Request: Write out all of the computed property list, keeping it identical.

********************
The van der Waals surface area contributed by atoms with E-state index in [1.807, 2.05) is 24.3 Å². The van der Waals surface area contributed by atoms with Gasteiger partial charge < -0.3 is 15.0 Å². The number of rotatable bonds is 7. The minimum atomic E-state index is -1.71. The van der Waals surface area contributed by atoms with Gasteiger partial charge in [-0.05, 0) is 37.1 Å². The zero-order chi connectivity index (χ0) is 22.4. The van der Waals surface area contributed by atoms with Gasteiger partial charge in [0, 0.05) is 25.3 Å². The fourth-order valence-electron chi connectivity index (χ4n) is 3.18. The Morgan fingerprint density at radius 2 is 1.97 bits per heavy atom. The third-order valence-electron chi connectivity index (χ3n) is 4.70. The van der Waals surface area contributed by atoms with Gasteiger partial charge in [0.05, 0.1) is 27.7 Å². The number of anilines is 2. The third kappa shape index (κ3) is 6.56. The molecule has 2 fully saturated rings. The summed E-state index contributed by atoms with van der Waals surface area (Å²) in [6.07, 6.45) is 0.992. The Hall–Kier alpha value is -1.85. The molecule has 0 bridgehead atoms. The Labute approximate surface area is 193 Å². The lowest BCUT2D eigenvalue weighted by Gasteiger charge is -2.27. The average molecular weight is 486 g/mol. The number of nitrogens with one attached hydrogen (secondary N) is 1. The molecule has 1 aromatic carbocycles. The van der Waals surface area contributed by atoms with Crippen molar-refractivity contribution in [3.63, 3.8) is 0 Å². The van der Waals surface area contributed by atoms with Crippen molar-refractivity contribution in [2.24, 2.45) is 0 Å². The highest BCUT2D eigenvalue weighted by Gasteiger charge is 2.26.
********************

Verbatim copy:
The van der Waals surface area contributed by atoms with E-state index in [1.807, 2.05) is 24.3 Å². The van der Waals surface area contributed by atoms with Gasteiger partial charge < -0.3 is 15.0 Å². The number of rotatable bonds is 7. The minimum atomic E-state index is -1.71. The van der Waals surface area contributed by atoms with Gasteiger partial charge in [-0.05, 0) is 37.1 Å². The zero-order chi connectivity index (χ0) is 22.4. The van der Waals surface area contributed by atoms with Gasteiger partial charge in [0, 0.05) is 25.3 Å². The fourth-order valence-electron chi connectivity index (χ4n) is 3.18. The Morgan fingerprint density at radius 2 is 1.97 bits per heavy atom. The third-order valence-electron chi connectivity index (χ3n) is 4.70. The van der Waals surface area contributed by atoms with Gasteiger partial charge in [0.05, 0.1) is 27.7 Å². The number of anilines is 2. The third kappa shape index (κ3) is 6.56. The molecule has 2 fully saturated rings. The summed E-state index contributed by atoms with van der Waals surface area (Å²) in [6.07, 6.45) is 0.992. The Hall–Kier alpha value is -1.85. The molecule has 0 bridgehead atoms. The Labute approximate surface area is 193 Å². The lowest BCUT2D eigenvalue weighted by Gasteiger charge is -2.27. The average molecular weight is 486 g/mol. The number of nitrogens with one attached hydrogen (secondary N) is 1. The molecule has 1 aromatic carbocycles. The van der Waals surface area contributed by atoms with Crippen molar-refractivity contribution in [3.63, 3.8) is 0 Å². The van der Waals surface area contributed by atoms with Crippen molar-refractivity contribution in [2.24, 2.45) is 0 Å². The highest BCUT2D eigenvalue weighted by Gasteiger charge is 2.26.